It appears from the evidence that the two brothers, Federico and Celestino Zapata, attacked the offended party in the provincial road at the time and place mentioned in the information and inflicted upon him several wounds with their bolos; that the injured man took refuge under the batalan of a nearby house where he fell down unconscious; that his assailants continued to strike him with their bolos until they saw Calixto Reyes approaching, when they ran away. The offended party received wounds on the head and neck, in the back, and on the arms and legs and the left heel, sixteen in all. Many of them were serious, and some of them might easily have proved fatal. All the wounds were caused with a cutting instrument or instruments. Some of the more serious were the wound on the back of the neck 21/2 inches long and one-half inch deep; that in the back 7 inches long and 21/2 inches deep; two wounds on the right leg, one 2 inches long and 1/2 inch deep, the other 5 inches long an 11/2 inches deep; the wound on the left leg inches long and 1 inch deep; two wounds on the left heel 3 to 4 inches long and 11/2 inches deep. The injured man received medical treatment for two months, for which he paid his physician P200. The lower court found that the offended party was entitled to recover a further sum of P10 or loss of wages.

The appellant testified that he was alone when he met the offended party, armed with a bolo and a cane; that the offended party challenged him to fight and struck him on the left arm with the cane; that the offended party stooped down to pick up a stone and the appellant struck him on the head and back with his bolo; that the offended party then went under the house of one Josefa Bajo and began to throw stones at the appellant; that the appellant followed the offended party, and they had to fight with their bolos, but as the bolo of the offended party was shorter than that of the appellant the offended party was not able to wound the appellant; that the offended party fell down and the appellant continued to slash him with the bolo. The appellant took the offended party’s bolo and went home.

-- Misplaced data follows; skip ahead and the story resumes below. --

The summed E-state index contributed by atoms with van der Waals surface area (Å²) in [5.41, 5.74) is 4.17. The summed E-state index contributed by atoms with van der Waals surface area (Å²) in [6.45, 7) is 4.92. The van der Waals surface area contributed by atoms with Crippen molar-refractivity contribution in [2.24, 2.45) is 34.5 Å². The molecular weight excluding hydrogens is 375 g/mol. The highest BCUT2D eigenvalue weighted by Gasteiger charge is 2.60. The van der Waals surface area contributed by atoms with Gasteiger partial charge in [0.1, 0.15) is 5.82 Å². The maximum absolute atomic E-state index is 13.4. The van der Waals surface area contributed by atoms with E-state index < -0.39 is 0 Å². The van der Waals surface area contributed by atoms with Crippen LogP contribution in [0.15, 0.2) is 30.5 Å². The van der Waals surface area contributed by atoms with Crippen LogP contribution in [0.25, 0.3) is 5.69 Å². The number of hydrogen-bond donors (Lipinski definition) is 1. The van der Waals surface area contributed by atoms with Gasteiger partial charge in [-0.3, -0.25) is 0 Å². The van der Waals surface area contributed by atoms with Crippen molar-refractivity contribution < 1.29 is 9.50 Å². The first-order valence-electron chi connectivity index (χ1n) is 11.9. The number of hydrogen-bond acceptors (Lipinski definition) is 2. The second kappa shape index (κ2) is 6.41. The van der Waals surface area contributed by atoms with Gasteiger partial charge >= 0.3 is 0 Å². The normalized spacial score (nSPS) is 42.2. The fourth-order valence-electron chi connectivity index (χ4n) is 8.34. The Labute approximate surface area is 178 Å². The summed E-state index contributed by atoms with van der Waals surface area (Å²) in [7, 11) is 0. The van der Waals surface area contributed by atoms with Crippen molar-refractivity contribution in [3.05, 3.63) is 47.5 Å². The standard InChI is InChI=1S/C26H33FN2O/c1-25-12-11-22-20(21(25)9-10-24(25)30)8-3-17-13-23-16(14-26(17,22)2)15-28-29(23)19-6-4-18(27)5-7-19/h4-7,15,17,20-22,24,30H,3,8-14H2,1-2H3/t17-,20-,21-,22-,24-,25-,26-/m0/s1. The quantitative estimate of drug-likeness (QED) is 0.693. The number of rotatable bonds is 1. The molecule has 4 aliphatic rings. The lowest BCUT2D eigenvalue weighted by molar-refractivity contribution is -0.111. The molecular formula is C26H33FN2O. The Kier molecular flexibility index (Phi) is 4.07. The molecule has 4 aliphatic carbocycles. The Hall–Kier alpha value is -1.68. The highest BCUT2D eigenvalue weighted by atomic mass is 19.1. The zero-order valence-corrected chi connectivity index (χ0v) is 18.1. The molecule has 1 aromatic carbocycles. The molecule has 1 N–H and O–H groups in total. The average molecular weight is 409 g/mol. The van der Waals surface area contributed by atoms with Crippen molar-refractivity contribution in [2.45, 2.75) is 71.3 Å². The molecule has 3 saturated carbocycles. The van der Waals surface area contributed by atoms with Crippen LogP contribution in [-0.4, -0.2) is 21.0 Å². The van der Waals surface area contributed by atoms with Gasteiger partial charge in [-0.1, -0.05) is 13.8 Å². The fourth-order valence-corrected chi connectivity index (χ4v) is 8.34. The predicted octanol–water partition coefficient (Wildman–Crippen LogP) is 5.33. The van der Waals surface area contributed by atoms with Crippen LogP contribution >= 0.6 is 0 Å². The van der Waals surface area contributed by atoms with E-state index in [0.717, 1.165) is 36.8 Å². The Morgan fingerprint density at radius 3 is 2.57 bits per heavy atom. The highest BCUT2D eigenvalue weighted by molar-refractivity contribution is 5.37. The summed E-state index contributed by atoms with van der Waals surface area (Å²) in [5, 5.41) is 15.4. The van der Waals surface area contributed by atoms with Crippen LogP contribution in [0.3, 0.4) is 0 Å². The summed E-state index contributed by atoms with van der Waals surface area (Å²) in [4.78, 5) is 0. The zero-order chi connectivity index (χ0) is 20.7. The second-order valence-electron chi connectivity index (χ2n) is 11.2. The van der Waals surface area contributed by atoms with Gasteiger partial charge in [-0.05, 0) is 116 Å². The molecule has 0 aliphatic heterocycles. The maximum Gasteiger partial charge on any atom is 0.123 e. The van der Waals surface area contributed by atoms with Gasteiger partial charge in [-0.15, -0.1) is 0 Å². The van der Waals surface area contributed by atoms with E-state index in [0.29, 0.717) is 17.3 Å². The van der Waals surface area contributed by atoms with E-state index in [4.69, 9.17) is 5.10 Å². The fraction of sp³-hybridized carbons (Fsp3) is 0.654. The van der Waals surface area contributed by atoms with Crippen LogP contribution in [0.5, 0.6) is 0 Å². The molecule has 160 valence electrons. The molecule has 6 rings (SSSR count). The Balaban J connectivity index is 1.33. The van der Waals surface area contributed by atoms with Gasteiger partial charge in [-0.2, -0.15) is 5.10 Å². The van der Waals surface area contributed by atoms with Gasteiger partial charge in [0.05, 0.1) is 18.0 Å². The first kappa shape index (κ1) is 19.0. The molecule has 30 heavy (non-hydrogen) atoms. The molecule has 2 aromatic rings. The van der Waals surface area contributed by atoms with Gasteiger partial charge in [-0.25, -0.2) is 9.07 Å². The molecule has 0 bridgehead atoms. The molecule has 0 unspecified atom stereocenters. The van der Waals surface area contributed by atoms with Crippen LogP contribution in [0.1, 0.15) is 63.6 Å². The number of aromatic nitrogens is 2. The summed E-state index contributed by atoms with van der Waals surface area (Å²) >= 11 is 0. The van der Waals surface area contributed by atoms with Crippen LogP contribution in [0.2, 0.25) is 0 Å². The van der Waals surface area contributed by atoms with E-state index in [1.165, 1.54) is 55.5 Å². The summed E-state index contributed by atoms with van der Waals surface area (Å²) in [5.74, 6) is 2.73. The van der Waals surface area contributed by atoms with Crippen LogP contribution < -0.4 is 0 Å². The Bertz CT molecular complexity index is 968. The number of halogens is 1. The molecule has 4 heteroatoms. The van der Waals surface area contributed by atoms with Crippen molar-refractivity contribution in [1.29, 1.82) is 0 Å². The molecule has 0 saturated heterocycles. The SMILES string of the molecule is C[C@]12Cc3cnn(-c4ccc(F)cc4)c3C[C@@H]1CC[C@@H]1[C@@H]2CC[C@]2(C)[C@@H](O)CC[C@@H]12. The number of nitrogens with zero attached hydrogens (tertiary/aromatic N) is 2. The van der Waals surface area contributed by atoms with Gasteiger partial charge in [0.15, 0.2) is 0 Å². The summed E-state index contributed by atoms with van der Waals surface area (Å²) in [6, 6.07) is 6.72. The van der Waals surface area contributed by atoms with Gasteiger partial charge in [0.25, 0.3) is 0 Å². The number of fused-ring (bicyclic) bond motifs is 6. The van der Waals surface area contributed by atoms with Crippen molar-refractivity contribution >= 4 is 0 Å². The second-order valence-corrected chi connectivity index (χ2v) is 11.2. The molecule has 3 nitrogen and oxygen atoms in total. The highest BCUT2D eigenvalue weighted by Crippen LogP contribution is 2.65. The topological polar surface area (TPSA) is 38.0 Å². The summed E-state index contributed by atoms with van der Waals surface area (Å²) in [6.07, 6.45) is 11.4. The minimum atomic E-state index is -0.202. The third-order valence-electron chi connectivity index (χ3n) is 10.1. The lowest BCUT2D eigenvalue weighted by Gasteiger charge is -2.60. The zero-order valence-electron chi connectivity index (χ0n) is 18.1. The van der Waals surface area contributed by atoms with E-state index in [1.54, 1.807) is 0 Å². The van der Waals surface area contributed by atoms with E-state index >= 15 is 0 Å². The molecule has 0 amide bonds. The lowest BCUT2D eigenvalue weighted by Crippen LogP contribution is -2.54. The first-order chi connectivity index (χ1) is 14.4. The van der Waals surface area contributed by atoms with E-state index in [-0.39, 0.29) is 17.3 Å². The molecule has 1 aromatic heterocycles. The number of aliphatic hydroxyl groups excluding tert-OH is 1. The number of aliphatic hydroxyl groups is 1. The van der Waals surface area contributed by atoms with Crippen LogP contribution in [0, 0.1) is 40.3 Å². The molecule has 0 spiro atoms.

The story of the appellant impresses us as being obviously untrue. The motive for the commission of the crime was shown to be the fact that the offended party had seduced the sister of the defendants but refused to marry her. If the offended party was provided with a bolo and a heavy cane as alleged by the appellant, it seems most probable that he would stoop down to pick up a stone to throw at the appellant. Although the appellant received a bruise on the arm, and claims that he was struck by the offended party with a cane, no cane was found at the place where the incident occurred. Like wise improbable seems the testimony of the appellant that he took possession of and carried home the bolo of the offended party. Two bolos were found in the house of the appellant, the longer of which he admittedly made use of in wounding the offended party; the shorter one was claimed by the appellant to be the bolo of the offended party. The offended party testified that he was unarmed, and that he parried the blows with arms. This testimony of the offended party seems to be corroborated by the wounds he received on the arms and the fact that the appellant was not scratched. The offended party identified the smaller bolo. Exhibit B, as the bolo used by appellant’s brother.

The trial judge found that the qualifying circumstance of treachery was not duly proved, and in this we concur, because it does not clearly appear that the offended party was suddenly attacked from behind without any warning. Taking into consideration the number and seriousness of the wounds inflicted upon the offended party, we agree with the lower court that it was clearly the intention of the appellant to take the life of the offended party. In view of the circumstances of the case, we increase the minimum sentence to be served by the appellant from two to four years of prision correccional. As thus modified, the decision appealed from is affirmed, with the costs against the Appellant.

Avanceña, C.J., Abad Santos, Hull and Recto, JJ., concur.